If any of these occur, please be sure to call your doctor’s office right away. If your child or infant is difficult to awaken or seems unconscious, go directly to the emergency room.

Other points of concern

Other infections: many babies with bronchiolitis also develop ear infections, conjunctivitis (pink eye), and occasionally pneumonia. Usually these babies have higher fevers than usual, or obvious signs such as pus or irritation of the eyes.

Chapped or raw skin: babies often develop sore skin just underneath their nostrils because of all the mucous that comes out. This is not dangerous, but of course it is uncomfortable for the baby. Avoid frequently wiping the area with tissues – even though it cleans up the skin, it is very irritating. Some parents apply a tiny smear of Vaseline or Chap Stick to the area to keep it from getting worse.

Eczema: some babies, especially those from families with asthma, develop dry, red skin on their cheeks and other areas. Usually you can treat this with an unscented moisturizing cream or lotion such as Vaseline Intensive Care or Jergens. If that doesn’t help, ask your doctor if a low-dose steroid cream would be useful. Avoid using drying soaps that are intended for adults.

Other Conditions that Might Be Present with Bronchiolitis

Almost every baby gets bronchiolitis sometime in their first two years of life. On rare occasions, a baby with a cough and wheezing has some other condition. The most common of these is asthma – in fact, many doctors will not diagnose a child as having asthma until they are older than two years, just to be sure they are not confusing it with bronchiolitis. If the condition lasts longer than three weeks, check with your doctor.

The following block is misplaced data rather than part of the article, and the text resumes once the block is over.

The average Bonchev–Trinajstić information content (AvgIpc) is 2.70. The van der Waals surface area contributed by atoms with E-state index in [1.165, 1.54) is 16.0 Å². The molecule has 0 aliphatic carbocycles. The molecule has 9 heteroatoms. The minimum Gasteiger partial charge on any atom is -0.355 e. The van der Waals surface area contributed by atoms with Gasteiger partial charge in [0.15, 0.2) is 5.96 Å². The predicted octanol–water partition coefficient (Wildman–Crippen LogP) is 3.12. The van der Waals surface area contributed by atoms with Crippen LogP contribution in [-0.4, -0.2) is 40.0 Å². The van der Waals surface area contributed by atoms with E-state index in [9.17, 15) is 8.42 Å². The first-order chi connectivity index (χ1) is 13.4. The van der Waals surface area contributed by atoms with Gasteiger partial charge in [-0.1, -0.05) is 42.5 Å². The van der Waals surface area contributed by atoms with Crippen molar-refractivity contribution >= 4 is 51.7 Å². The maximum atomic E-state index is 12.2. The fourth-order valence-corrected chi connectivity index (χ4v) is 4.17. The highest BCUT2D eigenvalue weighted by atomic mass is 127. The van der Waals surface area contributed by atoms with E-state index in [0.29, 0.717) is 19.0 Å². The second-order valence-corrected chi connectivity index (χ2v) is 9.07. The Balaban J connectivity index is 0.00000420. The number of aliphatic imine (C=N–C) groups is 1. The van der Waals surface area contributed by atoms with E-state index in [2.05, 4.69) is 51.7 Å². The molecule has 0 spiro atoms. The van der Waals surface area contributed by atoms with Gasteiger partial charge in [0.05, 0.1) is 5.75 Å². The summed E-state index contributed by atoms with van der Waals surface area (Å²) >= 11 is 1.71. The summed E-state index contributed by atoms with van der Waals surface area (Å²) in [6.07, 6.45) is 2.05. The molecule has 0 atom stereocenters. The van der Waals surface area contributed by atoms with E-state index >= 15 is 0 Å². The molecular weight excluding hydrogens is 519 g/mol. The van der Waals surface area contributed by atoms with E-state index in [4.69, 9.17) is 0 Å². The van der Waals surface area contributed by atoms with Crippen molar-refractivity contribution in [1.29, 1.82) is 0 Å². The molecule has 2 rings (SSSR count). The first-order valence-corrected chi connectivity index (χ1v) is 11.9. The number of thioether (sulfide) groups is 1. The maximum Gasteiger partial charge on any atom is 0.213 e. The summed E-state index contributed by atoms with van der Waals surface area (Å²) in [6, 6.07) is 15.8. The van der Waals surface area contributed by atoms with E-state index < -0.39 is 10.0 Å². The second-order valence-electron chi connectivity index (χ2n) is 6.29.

Pneumonia is a bacterial lung infection that needs to be treated with antibiotics. Babies with bronchiolitis sometimes develop pneumonia as well. If your baby develops a high fever (over about 102°F/38.5°), becomes lethargic (too sleepy), or does not show signs of improvement after the first 3-5 days, check with your doctor.

Pertussis, or “whooping cough” can sometimes look like bronchiolitis, at least at first. Babies younger than 6 months have not had their whole first series of vaccines, and so are still at risk for pertussis. Babies with pertussis have a more serious cough than babies with bronchiolitis, and may have long spells of coughing without a break. At the end of one of these spells, babies may vomit. In many cases of pertussis, one of the parents is also sick with the same infection. Pertussis usually happens in outbreaks in which many people are ill. Your doctor will know if there is an outbreak in your area, and will be sure to test for pertussis if necessary.